Located on an site covering more than 12 acres at the foot of the mountain, Superstition Mountain Museum shares the rich history of the varied inhabitants of the Apache Junction area. Both indoor and outdoor exhibits pepper the site, where curious sightseers take in the area’s geology and natural history, finding out that gold normally begins as ore, rather than popping out of the ground as gold teeth. With an emphasis on the gold-rush years of the late 1800s, outdoor walking trails are replete with days-of-yore accoutrements, such as stagecoaches, windmills, and old mining equipment. History hounds stomp around a reproduction of a town straight from the Old West, peering in the windows of the barber shop or bailing fictional poltergeists and real uncles out of the old clink. Movie mavens clamor for two famous structures, both transported piece by piece from their original sites, the Apacheland Barn, known for its western film cameos, and the Elvis Memorial Chapel, which now houses the Apacheland Movie Memorabilia Museum. Gold gophers examine a collection of maps to try their hand at searching for the Lost Dutchman Mine(http://gr.pn/gLJM0r), supposedly the most plentiful gold mine in the world.
In 1975, Jay Kogan's parents opened up a store that was literally a hall of frames—just a small store stacked with thousands of frames. At the time, they had no idea that that tiny corridor would expand to 12 locations throughout the greater Phoenix area, all still run by the Kogan family. Today, their shops have more than 4,500 custom frame options along with mats of all colors and textures, as well as seven glazing choices and expert assembly. They can answer framing questions and frame everything from documents and artwork to posters and small 3-D objects such as sports memorabilia and very still grandmothers.
When they custom-produce frames, the family cuts their mats exactly, miters frame corners precisely, and installs flawless glass. Or, since the stores' walls are lined with ready-made frames, customers can walk in and find what they're looking for quickly. Since installing framed art is an art unto itself, they also offer hanging services with an eye for placement and ability to install in difficult spaces.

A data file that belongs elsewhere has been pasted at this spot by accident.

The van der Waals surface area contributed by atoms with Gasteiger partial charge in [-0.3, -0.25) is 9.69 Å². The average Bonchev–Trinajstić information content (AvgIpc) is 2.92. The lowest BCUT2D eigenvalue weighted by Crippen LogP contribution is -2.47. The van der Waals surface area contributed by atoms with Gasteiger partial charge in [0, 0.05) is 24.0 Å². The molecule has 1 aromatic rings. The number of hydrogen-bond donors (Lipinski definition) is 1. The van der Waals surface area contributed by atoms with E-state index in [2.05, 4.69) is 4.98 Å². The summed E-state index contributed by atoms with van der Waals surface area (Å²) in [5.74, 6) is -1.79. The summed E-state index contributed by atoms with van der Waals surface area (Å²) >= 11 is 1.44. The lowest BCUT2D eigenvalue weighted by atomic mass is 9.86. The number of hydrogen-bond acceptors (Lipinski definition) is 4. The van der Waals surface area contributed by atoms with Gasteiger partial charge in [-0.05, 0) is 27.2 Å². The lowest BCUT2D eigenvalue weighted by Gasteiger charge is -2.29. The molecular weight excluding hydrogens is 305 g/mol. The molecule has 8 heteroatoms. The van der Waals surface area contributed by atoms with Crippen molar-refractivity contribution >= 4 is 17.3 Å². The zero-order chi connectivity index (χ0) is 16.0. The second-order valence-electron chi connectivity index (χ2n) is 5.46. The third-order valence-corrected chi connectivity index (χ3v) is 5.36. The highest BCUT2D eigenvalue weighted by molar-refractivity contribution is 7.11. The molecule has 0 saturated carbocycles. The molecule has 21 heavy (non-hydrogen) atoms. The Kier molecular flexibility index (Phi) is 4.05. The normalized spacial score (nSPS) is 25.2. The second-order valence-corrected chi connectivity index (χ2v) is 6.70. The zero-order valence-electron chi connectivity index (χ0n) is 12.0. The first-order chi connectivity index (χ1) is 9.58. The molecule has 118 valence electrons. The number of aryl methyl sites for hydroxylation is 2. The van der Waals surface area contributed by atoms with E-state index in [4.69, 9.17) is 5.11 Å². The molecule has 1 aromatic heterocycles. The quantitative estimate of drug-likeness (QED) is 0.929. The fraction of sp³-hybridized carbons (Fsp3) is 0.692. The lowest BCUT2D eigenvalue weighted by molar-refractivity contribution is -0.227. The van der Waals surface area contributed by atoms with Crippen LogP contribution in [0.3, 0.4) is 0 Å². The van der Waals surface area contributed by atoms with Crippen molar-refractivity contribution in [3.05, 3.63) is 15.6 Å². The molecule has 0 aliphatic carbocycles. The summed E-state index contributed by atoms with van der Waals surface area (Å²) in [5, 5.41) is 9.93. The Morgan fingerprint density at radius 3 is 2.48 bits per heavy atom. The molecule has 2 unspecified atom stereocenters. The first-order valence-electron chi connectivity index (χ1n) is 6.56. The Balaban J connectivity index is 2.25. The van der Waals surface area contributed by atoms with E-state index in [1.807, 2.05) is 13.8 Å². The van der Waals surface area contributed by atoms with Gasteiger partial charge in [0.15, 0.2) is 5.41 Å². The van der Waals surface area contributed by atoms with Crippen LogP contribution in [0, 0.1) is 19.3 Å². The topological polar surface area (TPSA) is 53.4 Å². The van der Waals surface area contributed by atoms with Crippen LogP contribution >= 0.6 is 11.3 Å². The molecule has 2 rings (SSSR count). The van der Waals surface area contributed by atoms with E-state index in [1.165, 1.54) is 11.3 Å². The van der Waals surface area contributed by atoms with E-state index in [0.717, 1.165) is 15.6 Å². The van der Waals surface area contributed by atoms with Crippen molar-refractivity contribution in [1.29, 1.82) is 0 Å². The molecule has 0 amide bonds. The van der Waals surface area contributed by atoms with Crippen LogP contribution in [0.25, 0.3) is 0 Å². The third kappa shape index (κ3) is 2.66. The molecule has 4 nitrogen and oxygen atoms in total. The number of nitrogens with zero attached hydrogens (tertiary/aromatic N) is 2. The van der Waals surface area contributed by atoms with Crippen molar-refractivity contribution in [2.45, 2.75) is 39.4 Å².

Self-expression and imagination have no age limits. That's the idea behind Arizona Museum for Youth, a gathering place for youngsters to explore art and their own creativity. Rotating exhibitions, which have included glow-in-the-dark portraits and bead art, showcase that stimulate children's imaginations as well as the sense of sight. Guests can follow the spark of inspiration and create their own magnum opuses during art classes or in the museum's interactive play area, Artville. Decorated with giant-size paint brushes and other art equipment, Artville presents kids with a colorful array of play stations and even a performance arts center to stage productions of Waiting for Go Dog Go.
SunDust Art Gallery is truly a family-run operation—Ron Floyd, a retired university art professor and a recognized abstract artist, opened the 5,000-square-foot gallery with the help of his wife Mary Lou Floyd and son Chris Floyd. Opened in 2009, the studio's initial goal was to provide the Southwest's eclectic and often-unnoticed artists a home, and today it has grown to encompass a gallery collection that regularly features many such artists and mediums for which the region is well known, such as sculpture, jewelry, and photography. Throughout his long career as an art professor, Ron learned to teach students how to overcome artistry's intricacies, and he now operates out of SunDust's studios with accessible painting and drawing classes.
Today’s side deal gets you a $43 main floor ticket to see The Phoenix Symphony’s Argentine Tango! at the Mesa Arts Center on Sunday, January 24, at 2 p.m. for $25. Take in a sensual and sultry performance by bandoneón master Raul Jaurena and special guests as part of the Target World Music Festival.